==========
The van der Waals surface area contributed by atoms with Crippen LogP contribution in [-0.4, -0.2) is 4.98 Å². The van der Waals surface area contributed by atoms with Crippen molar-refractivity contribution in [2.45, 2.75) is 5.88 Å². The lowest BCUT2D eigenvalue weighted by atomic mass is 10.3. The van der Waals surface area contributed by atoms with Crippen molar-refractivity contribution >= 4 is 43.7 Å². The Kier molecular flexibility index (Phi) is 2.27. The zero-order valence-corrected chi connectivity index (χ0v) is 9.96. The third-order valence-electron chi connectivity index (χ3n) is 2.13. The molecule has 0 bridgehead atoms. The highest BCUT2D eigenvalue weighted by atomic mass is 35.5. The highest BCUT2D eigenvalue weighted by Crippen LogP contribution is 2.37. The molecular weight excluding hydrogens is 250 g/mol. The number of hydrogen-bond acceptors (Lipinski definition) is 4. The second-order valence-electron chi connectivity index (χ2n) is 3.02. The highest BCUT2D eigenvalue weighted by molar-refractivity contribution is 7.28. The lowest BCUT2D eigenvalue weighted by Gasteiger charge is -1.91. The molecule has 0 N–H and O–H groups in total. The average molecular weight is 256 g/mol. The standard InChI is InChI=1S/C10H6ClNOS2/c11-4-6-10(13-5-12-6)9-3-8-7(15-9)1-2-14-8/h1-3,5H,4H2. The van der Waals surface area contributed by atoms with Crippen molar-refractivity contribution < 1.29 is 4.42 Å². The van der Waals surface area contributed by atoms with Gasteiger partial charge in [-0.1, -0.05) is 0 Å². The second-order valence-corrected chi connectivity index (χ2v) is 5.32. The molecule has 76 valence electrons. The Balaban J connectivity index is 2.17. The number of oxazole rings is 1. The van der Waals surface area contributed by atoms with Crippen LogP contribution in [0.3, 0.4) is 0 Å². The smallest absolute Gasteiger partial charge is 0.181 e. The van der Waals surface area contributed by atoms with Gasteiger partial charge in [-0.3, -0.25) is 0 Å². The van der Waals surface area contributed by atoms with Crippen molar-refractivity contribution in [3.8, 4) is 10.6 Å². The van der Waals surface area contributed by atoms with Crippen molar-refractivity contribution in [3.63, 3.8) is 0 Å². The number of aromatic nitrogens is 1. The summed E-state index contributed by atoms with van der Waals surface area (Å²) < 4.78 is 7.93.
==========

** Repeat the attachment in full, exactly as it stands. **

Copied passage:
The van der Waals surface area contributed by atoms with Crippen LogP contribution in [-0.4, -0.2) is 4.98 Å². The van der Waals surface area contributed by atoms with Crippen molar-refractivity contribution in [2.45, 2.75) is 5.88 Å². The lowest BCUT2D eigenvalue weighted by atomic mass is 10.3. The van der Waals surface area contributed by atoms with Crippen molar-refractivity contribution >= 4 is 43.7 Å². The Kier molecular flexibility index (Phi) is 2.27. The zero-order valence-corrected chi connectivity index (χ0v) is 9.96. The third-order valence-electron chi connectivity index (χ3n) is 2.13. The molecule has 0 bridgehead atoms. The highest BCUT2D eigenvalue weighted by atomic mass is 35.5. The highest BCUT2D eigenvalue weighted by Crippen LogP contribution is 2.37. The molecular weight excluding hydrogens is 250 g/mol. The number of hydrogen-bond acceptors (Lipinski definition) is 4. The second-order valence-electron chi connectivity index (χ2n) is 3.02. The highest BCUT2D eigenvalue weighted by molar-refractivity contribution is 7.28. The lowest BCUT2D eigenvalue weighted by Gasteiger charge is -1.91. The molecule has 0 N–H and O–H groups in total. The average molecular weight is 256 g/mol. The standard InChI is InChI=1S/C10H6ClNOS2/c11-4-6-10(13-5-12-6)9-3-8-7(15-9)1-2-14-8/h1-3,5H,4H2. The van der Waals surface area contributed by atoms with Crippen molar-refractivity contribution < 1.29 is 4.42 Å². The van der Waals surface area contributed by atoms with Gasteiger partial charge in [-0.1, -0.05) is 0 Å². The second-order valence-corrected chi connectivity index (χ2v) is 5.32. The molecule has 76 valence electrons. The Balaban J connectivity index is 2.17. The number of oxazole rings is 1. The van der Waals surface area contributed by atoms with Crippen LogP contribution in [0.3, 0.4) is 0 Å². The smallest absolute Gasteiger partial charge is 0.181 e. The van der Waals surface area contributed by atoms with Gasteiger partial charge in [-0.3, -0.25) is 0 Å². The van der Waals surface area contributed by atoms with Crippen molar-refractivity contribution in [3.8, 4) is 10.6 Å². The van der Waals surface area contributed by atoms with Crippen molar-refractivity contribution in [3.63, 3.8) is 0 Å². The number of aromatic nitrogens is 1. The summed E-state index contributed by atoms with van der Waals surface area (Å²) < 4.78 is 7.93.